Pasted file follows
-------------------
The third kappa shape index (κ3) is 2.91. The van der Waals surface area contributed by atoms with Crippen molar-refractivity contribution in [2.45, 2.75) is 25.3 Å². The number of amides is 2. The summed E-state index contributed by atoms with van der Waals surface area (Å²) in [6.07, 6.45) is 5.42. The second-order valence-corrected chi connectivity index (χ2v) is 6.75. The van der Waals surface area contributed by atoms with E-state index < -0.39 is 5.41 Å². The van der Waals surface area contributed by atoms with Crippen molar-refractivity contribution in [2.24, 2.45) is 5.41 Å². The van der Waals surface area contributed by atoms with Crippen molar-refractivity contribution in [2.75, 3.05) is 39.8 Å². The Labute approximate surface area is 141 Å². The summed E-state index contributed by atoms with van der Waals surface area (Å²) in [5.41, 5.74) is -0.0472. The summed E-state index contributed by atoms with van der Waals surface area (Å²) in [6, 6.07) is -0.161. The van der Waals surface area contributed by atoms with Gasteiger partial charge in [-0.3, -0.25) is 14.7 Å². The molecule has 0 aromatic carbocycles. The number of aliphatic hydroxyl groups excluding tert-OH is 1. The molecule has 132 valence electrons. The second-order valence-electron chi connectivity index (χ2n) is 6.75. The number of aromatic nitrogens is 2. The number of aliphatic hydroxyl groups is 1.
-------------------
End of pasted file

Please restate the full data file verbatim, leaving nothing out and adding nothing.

The third kappa shape index (κ3) is 2.91. The van der Waals surface area contributed by atoms with Crippen molar-refractivity contribution in [2.45, 2.75) is 25.3 Å². The number of amides is 2. The summed E-state index contributed by atoms with van der Waals surface area (Å²) in [6.07, 6.45) is 5.42. The second-order valence-corrected chi connectivity index (χ2v) is 6.75. The van der Waals surface area contributed by atoms with E-state index < -0.39 is 5.41 Å². The van der Waals surface area contributed by atoms with Crippen molar-refractivity contribution in [2.24, 2.45) is 5.41 Å². The van der Waals surface area contributed by atoms with Crippen molar-refractivity contribution in [2.75, 3.05) is 39.8 Å². The Labute approximate surface area is 141 Å². The summed E-state index contributed by atoms with van der Waals surface area (Å²) in [5.41, 5.74) is -0.0472. The summed E-state index contributed by atoms with van der Waals surface area (Å²) in [6, 6.07) is -0.161. The van der Waals surface area contributed by atoms with Gasteiger partial charge in [-0.3, -0.25) is 14.7 Å². The molecule has 0 aromatic carbocycles. The number of aliphatic hydroxyl groups excluding tert-OH is 1. The molecule has 132 valence electrons. The second-order valence-electron chi connectivity index (χ2n) is 6.75. The number of aromatic nitrogens is 2. The number of aliphatic hydroxyl groups is 1.